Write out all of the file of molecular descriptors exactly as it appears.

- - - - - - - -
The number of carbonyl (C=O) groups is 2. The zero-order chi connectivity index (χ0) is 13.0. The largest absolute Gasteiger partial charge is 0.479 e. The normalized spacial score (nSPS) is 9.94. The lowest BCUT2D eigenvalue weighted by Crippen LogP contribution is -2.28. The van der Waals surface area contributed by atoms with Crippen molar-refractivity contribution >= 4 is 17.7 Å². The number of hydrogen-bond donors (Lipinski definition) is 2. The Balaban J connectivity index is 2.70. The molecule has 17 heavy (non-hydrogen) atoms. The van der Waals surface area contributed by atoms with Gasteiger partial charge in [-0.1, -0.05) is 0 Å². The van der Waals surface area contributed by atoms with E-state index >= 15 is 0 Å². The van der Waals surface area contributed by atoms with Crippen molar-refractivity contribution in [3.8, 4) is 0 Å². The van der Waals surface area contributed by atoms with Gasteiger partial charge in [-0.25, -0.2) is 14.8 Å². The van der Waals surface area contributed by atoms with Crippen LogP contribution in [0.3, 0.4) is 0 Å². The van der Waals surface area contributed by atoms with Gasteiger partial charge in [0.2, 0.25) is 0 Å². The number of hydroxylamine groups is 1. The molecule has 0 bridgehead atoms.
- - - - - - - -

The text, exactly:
The number of carbonyl (C=O) groups is 2. The zero-order chi connectivity index (χ0) is 13.0. The largest absolute Gasteiger partial charge is 0.479 e. The normalized spacial score (nSPS) is 9.94. The lowest BCUT2D eigenvalue weighted by Crippen LogP contribution is -2.28. The van der Waals surface area contributed by atoms with Crippen molar-refractivity contribution >= 4 is 17.7 Å². The number of hydrogen-bond donors (Lipinski definition) is 2. The Balaban J connectivity index is 2.70. The molecule has 17 heavy (non-hydrogen) atoms. The van der Waals surface area contributed by atoms with Gasteiger partial charge in [-0.1, -0.05) is 0 Å². The van der Waals surface area contributed by atoms with E-state index >= 15 is 0 Å². The van der Waals surface area contributed by atoms with Crippen molar-refractivity contribution in [3.8, 4) is 0 Å². The van der Waals surface area contributed by atoms with Gasteiger partial charge in [-0.25, -0.2) is 14.8 Å². The van der Waals surface area contributed by atoms with Crippen LogP contribution in [0.3, 0.4) is 0 Å². The van der Waals surface area contributed by atoms with Gasteiger partial charge in [0.2, 0.25) is 0 Å². The number of hydroxylamine groups is 1. The molecule has 0 bridgehead atoms.